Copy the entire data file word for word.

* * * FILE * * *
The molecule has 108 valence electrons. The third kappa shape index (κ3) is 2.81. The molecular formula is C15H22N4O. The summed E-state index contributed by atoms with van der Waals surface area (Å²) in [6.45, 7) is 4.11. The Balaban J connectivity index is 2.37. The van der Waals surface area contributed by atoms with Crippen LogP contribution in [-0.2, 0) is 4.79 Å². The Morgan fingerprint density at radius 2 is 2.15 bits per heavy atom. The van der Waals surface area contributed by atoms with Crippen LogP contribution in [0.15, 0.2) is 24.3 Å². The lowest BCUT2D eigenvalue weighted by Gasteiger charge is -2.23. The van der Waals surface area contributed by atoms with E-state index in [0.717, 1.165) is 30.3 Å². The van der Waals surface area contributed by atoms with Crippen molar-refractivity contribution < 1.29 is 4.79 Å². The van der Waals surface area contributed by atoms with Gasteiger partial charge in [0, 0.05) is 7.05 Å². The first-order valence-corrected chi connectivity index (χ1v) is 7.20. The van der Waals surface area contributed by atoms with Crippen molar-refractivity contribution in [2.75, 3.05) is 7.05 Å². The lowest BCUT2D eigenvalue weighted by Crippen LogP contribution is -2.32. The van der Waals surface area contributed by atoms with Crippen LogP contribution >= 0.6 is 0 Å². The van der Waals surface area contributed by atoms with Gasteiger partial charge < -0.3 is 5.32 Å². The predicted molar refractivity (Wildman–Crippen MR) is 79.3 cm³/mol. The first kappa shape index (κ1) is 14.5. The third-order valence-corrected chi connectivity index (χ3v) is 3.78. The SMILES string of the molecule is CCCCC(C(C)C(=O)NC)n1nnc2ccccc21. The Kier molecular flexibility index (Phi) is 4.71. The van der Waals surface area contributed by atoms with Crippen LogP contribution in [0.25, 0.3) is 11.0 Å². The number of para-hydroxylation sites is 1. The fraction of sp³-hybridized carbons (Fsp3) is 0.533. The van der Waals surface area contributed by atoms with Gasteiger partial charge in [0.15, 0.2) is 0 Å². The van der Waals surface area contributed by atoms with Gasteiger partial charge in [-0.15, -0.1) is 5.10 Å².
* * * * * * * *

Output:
The molecule has 108 valence electrons. The third kappa shape index (κ3) is 2.81. The molecular formula is C15H22N4O. The summed E-state index contributed by atoms with van der Waals surface area (Å²) in [6.45, 7) is 4.11. The Balaban J connectivity index is 2.37. The van der Waals surface area contributed by atoms with Crippen LogP contribution in [-0.2, 0) is 4.79 Å². The Morgan fingerprint density at radius 2 is 2.15 bits per heavy atom. The van der Waals surface area contributed by atoms with Crippen LogP contribution in [0.15, 0.2) is 24.3 Å². The lowest BCUT2D eigenvalue weighted by Gasteiger charge is -2.23. The van der Waals surface area contributed by atoms with E-state index in [0.717, 1.165) is 30.3 Å². The van der Waals surface area contributed by atoms with Crippen molar-refractivity contribution < 1.29 is 4.79 Å². The van der Waals surface area contributed by atoms with Gasteiger partial charge in [0, 0.05) is 7.05 Å². The first-order valence-corrected chi connectivity index (χ1v) is 7.20. The van der Waals surface area contributed by atoms with Crippen molar-refractivity contribution in [2.75, 3.05) is 7.05 Å². The lowest BCUT2D eigenvalue weighted by Crippen LogP contribution is -2.32. The van der Waals surface area contributed by atoms with Crippen LogP contribution >= 0.6 is 0 Å². The van der Waals surface area contributed by atoms with Gasteiger partial charge < -0.3 is 5.32 Å². The predicted molar refractivity (Wildman–Crippen MR) is 79.3 cm³/mol. The first kappa shape index (κ1) is 14.5. The third-order valence-corrected chi connectivity index (χ3v) is 3.78. The SMILES string of the molecule is CCCCC(C(C)C(=O)NC)n1nnc2ccccc21. The Kier molecular flexibility index (Phi) is 4.71. The van der Waals surface area contributed by atoms with Crippen LogP contribution in [0.25, 0.3) is 11.0 Å². The number of para-hydroxylation sites is 1. The fraction of sp³-hybridized carbons (Fsp3) is 0.533. The van der Waals surface area contributed by atoms with Gasteiger partial charge in [0.15, 0.2) is 0 Å². The van der Waals surface area contributed by atoms with Gasteiger partial charge in [-0.15, -0.1) is 5.10 Å².